The White Company chief creative officer Mark Winstanley, Matalan omnichannel marketing director Jeff Howarth and ProCook chief marketing officer Angela Porter have spoken to Retail Week about why offline marketing remains critical in a new report out today
Together with experts including Go Outdoors marketing director Carly Czuba and Majestic Wine head of brand, content and PR Jack Merrylees, they reveal that direct mail and catalogue are playing a vital role in driving loyalty and spend with existing customers, as well as winning new ones.
Matalan omnichannel marketing director Jeff Howarth says: “On average, we send out five mailers a year to over 2 million customers so they continue to be a key part of Matalan’s omnichannel strategy.
“We know our customers respond really well to our seasonal catalogues as it gives them a great snapshot of the latest offers and ranges available in-store and online, driving incremental sales from our large Matalan Me loyalty programme membership.”
The power of post
For The White Company, brochures have always been a critical part of its marketing strategy – something chief creative officer Mark Winstanley says is part of its heritage.
“To this day, these still make up a significant proportion of our communication and marketing mix, and prove to be especially popular with our long-standing customers.”
He adds that rising interest in shopping online has not negatively impacted the medium. “The rise in online shopping and digital channels has certainly impacted the role of brochures, but not necessarily in the way that many would think.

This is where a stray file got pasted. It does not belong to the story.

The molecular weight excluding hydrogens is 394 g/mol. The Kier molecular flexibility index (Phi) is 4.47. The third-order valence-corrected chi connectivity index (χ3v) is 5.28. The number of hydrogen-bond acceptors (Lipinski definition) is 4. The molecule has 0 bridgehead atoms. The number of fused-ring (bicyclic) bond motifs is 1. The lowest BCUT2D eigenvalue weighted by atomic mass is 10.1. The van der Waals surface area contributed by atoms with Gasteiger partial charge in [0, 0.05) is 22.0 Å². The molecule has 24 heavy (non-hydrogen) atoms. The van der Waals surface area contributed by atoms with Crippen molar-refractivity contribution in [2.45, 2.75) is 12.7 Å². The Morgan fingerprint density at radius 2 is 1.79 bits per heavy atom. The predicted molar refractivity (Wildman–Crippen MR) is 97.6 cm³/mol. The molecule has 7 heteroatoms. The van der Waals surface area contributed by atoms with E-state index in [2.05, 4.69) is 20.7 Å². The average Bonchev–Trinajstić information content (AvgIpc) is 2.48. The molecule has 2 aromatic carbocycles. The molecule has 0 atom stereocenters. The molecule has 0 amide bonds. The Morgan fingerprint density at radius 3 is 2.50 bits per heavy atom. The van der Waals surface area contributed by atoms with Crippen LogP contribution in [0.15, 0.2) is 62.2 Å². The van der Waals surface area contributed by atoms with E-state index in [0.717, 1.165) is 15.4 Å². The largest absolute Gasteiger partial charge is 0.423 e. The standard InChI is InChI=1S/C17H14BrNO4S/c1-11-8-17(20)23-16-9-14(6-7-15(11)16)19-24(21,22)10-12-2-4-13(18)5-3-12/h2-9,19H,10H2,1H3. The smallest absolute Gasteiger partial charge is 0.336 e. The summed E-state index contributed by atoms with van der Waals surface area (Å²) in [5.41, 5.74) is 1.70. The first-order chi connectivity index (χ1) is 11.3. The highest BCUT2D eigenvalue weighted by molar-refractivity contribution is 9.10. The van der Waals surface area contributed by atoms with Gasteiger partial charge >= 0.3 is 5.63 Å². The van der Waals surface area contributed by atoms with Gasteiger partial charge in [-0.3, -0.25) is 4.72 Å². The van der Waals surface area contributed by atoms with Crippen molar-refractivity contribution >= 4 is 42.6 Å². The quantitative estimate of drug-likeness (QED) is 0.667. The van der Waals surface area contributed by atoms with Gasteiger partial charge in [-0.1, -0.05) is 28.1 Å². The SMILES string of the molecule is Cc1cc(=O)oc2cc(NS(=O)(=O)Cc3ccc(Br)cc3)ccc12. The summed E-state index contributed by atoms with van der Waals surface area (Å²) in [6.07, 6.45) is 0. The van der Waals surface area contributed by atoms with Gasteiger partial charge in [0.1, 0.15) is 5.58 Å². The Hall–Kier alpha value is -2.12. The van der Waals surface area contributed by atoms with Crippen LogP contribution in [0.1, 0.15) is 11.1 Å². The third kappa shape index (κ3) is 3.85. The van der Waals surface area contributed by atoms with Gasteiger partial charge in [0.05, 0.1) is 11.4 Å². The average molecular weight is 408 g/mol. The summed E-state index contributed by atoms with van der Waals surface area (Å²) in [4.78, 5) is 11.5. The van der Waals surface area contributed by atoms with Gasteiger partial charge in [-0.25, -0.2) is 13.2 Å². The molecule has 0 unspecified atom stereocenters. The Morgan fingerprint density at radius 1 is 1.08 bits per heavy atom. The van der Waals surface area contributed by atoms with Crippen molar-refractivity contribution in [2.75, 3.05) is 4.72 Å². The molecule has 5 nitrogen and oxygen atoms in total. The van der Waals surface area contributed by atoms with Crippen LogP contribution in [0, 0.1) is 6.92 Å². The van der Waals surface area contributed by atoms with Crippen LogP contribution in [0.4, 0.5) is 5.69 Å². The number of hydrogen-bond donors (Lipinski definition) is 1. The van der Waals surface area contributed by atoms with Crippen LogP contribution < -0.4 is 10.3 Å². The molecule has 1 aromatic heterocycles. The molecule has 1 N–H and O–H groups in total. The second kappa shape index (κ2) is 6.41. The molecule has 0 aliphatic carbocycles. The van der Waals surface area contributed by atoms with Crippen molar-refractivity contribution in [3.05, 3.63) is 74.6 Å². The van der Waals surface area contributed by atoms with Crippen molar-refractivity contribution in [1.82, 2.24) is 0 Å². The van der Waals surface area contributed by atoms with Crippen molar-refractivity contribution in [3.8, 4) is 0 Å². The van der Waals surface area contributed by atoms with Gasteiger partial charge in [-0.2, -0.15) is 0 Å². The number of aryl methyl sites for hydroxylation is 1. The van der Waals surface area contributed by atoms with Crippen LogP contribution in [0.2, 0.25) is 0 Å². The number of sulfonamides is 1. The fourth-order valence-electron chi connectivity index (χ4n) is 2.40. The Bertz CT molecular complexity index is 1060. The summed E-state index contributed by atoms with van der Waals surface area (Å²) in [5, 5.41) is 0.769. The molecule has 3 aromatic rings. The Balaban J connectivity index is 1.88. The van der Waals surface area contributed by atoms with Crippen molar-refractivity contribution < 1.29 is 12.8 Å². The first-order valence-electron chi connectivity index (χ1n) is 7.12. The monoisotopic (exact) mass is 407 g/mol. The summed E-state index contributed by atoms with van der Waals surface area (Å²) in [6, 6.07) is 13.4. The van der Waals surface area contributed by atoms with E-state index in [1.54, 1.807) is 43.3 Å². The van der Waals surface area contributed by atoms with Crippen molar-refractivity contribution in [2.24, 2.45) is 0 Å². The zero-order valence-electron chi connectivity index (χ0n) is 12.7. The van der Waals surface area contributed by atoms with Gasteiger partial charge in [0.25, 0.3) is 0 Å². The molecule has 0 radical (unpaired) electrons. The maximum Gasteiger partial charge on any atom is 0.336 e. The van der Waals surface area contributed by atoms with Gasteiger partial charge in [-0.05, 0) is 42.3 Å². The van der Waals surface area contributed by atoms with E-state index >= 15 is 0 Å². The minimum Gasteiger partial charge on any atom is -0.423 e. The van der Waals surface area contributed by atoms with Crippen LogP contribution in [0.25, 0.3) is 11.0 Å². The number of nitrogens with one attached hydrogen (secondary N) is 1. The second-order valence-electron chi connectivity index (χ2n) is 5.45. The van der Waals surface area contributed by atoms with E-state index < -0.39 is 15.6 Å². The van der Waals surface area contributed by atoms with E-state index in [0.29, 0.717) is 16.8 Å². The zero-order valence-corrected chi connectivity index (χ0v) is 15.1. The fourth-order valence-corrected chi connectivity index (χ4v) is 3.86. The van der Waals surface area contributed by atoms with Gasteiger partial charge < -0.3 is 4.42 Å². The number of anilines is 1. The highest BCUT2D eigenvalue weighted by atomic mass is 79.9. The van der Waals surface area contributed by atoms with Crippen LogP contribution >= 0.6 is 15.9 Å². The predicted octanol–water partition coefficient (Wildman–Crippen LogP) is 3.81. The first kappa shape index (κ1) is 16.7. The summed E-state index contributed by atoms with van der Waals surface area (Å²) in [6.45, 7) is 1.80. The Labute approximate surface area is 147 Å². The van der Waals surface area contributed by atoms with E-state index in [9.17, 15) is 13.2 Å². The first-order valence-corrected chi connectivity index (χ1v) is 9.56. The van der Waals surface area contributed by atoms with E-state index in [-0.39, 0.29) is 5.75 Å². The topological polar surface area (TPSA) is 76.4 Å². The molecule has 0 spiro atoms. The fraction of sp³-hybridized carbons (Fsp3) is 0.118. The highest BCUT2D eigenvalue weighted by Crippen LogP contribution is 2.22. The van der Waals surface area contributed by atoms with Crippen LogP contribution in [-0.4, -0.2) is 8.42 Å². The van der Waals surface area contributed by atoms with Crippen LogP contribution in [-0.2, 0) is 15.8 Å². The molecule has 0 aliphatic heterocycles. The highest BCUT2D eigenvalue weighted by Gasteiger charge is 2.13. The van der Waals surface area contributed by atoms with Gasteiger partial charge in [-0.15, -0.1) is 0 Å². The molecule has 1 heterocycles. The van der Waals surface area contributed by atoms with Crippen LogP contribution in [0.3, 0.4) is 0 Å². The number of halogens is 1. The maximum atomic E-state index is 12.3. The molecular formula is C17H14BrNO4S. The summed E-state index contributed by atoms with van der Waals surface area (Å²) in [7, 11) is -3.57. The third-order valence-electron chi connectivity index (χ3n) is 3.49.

“The role of the brochure has evolved from being our primary sales channel to a tool that we can use alongside our beautiful stores, social media, email and website to create a 360-degree shopping experience for our customers.”
ProCook’s chief marketing officer Angela Porter agrees. She says catalogues are essential for the homewares retailer and help deliver a fully multichannel customer experience.
“Our volumes have increased in line with customer numbers and, while we have considered moving away from direct mail in the past, we’ve always come back to it as we’ve found our customers still respond well to it,” she says.
“In a world that is increasingly digital, catalogues and direct mail still have their place in the mix and manage to cut through.
“Recent testing showed us that customers who receive our catalogue along with emails are more likely to purchase, so for us, it’s about sharing our range in the right way for the customer.”
The retailer has also sought to blur the lines with QR codes in physical catalogues.
Catalogues get innovative
Porter says the homewares retailer sees a tangible benefit from its marketing strategy to blend its catalogue and online channels: “It’s important to us to share helpful content like recipes, how-tos and videos with as many of our customers as we can.
“We’ve seen an increase in demand for simple ways to access digital content from print such as QR codes. Again, focusing our marketing activity on making it easy for customers to access our content and shop our range how they want to.”
Retail Week’s data and insights director Lisa Byfield-Green agrees. “Offering a quicker and better shopping experience is important to consumers. We have become very comfortable with QR codes since the pandemic.
“They can be used effectively to take us to a product on a website to find out more detailed information, place an order or check whether an item is in stock.
“This is a valuable way to bring together the online and offline experiences. Technology enablement is hugely important, but retailers must also take into consideration less tech-savvy customers, the elderly and those with disabilities.”
To find out more about what a successful direct mail retail catalogue strategy should look like, register for free access to the report, Catalogues: Connecting with consumers. Converting sales, produced in association with Royal Mail Marketreach. You will find out:
- How catalogues present a brand-building opportunity
- Why QR, AR and VR are leading to innovation in the medium
- How different sectors from food and grocery to beauty and home are doing it